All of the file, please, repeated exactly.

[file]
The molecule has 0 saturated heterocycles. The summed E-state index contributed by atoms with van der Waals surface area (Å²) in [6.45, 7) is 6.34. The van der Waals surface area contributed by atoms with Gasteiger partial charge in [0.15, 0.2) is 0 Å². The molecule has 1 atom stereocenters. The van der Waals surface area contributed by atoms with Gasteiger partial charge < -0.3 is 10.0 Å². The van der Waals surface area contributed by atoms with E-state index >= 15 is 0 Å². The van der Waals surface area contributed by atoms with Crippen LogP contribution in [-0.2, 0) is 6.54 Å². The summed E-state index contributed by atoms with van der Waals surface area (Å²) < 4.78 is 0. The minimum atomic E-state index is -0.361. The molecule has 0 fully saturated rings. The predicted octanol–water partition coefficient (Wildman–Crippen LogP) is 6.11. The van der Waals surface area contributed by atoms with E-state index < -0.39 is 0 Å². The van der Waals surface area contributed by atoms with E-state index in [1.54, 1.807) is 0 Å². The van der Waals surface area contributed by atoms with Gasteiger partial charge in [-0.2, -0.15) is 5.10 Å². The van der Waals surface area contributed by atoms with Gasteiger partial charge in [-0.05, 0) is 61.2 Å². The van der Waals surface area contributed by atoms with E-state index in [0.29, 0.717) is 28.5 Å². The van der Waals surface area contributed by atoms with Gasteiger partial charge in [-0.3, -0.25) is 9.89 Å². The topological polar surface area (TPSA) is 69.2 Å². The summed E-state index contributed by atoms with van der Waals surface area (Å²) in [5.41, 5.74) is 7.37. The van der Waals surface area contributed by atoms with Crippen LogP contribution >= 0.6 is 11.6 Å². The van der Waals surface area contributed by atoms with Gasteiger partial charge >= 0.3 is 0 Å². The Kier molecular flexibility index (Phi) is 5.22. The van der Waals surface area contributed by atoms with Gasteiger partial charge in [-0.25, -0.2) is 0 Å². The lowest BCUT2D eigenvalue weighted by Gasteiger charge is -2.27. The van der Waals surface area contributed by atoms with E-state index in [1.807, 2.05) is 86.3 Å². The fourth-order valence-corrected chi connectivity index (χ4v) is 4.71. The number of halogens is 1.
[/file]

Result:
The molecule has 0 saturated heterocycles. The summed E-state index contributed by atoms with van der Waals surface area (Å²) in [6.45, 7) is 6.34. The van der Waals surface area contributed by atoms with Gasteiger partial charge in [0.15, 0.2) is 0 Å². The molecule has 1 atom stereocenters. The van der Waals surface area contributed by atoms with Gasteiger partial charge < -0.3 is 10.0 Å². The van der Waals surface area contributed by atoms with E-state index >= 15 is 0 Å². The van der Waals surface area contributed by atoms with Crippen LogP contribution in [-0.2, 0) is 6.54 Å². The summed E-state index contributed by atoms with van der Waals surface area (Å²) < 4.78 is 0. The minimum atomic E-state index is -0.361. The molecule has 0 fully saturated rings. The predicted octanol–water partition coefficient (Wildman–Crippen LogP) is 6.11. The van der Waals surface area contributed by atoms with E-state index < -0.39 is 0 Å². The van der Waals surface area contributed by atoms with E-state index in [1.54, 1.807) is 0 Å². The van der Waals surface area contributed by atoms with Gasteiger partial charge in [-0.2, -0.15) is 5.10 Å². The van der Waals surface area contributed by atoms with Gasteiger partial charge in [-0.05, 0) is 61.2 Å². The van der Waals surface area contributed by atoms with E-state index in [0.29, 0.717) is 28.5 Å². The van der Waals surface area contributed by atoms with Gasteiger partial charge in [-0.3, -0.25) is 9.89 Å². The topological polar surface area (TPSA) is 69.2 Å². The summed E-state index contributed by atoms with van der Waals surface area (Å²) in [5.41, 5.74) is 7.37. The van der Waals surface area contributed by atoms with Crippen LogP contribution >= 0.6 is 11.6 Å². The van der Waals surface area contributed by atoms with Gasteiger partial charge >= 0.3 is 0 Å². The Kier molecular flexibility index (Phi) is 5.22. The van der Waals surface area contributed by atoms with Gasteiger partial charge in [-0.25, -0.2) is 0 Å². The lowest BCUT2D eigenvalue weighted by Gasteiger charge is -2.27. The van der Waals surface area contributed by atoms with E-state index in [1.807, 2.05) is 86.3 Å². The fourth-order valence-corrected chi connectivity index (χ4v) is 4.71. The number of halogens is 1.